I used to say that if you gave me a trillion dollars to build a sentient or conscious machine I would give it back. I could not honestly say I knew how it works. When I read philosophy or neuroscience papers about consciousness, I don’t get the sense we’re any closer to understanding it than we were 50 years ago.
There is no scientific theory that could lead us from a detailed map of every single neuron in someone’s brain to telling us how that physical system would generate a conscious experience. We don’t even have the beginnings of a theory whose conclusion would be “such a system is conscious.”
Full Post at www.businessinsider.com.au
I think Dennett has the best view of consciousness as an emergent property. His emphasis is on a gradient of consciousness, that it can occur at even the smallest single-celled creature.
Dennett believes that there’s every degree of sensitivity and reactivity right down to bacteria. “This idea that there’s this salient marvellous property that you either have or you don’t, that’s the mistake. Bacteria are remarkably adroit, sensitive and self-protective and every cell in our bodies is like a bacterium in this way.” He says that if people knew more about what single celled organisms can do they would realise that they are all conscious.
“What do you think consciousness is? As we build up in complexity from bacteria through to starfish to birds and mammals and us it seems to me the most important threshold is actually us, that we have the bigger and more impressive bag of tricks than any other species. But that doesn’t mean that we have this utterly different phenomenon that happens in our heads and it doesn’t happen in any other heads.”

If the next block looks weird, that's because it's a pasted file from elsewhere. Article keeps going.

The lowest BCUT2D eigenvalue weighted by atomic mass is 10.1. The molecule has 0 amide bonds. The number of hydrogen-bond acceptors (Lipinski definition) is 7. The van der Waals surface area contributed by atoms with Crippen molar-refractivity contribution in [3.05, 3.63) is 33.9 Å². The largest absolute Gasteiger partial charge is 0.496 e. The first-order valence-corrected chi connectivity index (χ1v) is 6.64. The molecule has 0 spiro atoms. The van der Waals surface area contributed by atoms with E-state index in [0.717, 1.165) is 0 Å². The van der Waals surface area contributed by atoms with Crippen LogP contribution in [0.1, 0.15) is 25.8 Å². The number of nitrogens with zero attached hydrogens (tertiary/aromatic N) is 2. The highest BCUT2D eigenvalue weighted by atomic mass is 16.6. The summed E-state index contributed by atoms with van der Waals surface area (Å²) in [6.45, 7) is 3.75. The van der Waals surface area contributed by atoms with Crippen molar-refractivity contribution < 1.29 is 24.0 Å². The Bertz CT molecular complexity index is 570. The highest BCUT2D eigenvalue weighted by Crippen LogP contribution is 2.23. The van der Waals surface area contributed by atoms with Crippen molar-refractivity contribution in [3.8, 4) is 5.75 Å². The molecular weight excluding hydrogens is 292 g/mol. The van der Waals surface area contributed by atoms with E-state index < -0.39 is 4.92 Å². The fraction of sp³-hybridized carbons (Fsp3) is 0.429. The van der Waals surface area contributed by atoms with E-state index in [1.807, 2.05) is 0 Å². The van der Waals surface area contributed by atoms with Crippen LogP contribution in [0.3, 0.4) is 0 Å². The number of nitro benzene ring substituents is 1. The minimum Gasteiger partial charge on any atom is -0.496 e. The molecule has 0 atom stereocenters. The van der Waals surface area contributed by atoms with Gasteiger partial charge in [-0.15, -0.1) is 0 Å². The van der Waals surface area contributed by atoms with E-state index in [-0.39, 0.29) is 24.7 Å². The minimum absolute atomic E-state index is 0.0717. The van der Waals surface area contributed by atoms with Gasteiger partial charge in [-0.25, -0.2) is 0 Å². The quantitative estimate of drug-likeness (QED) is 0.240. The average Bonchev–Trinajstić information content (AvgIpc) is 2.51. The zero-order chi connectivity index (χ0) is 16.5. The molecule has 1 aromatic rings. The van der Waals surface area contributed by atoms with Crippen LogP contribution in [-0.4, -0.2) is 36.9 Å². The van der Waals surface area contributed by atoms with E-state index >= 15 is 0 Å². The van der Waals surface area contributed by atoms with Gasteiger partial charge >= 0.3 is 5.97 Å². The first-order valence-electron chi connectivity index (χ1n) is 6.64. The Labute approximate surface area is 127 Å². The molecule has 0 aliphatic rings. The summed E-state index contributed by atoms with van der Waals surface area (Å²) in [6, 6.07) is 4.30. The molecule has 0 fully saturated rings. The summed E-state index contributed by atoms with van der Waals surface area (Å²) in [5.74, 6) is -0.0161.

Full Post at www.newphilosopher.com
Nice thought experiment, would a brain cut off from the body at birth still develop consciousness?
What if a human brain was isolated from all these senses? And what if this happened before birth?
Such a brain would have no memories, no inputs, no ideas about the form or structure of the world.
Full Post at www.arthurmdoweyko.com
This is an interesting approach to exploring consciousness. Reproducing a specific test allows them to look at mechanisms or processes that provide a self-aware response. It will be interesting to see how specific they were in coding the responses generated. Is there an awareness code that looks at responses and generates an ‘I’ view or is that somehow a spontaneous, uncoded step through some sort of neural network or non-procedural code?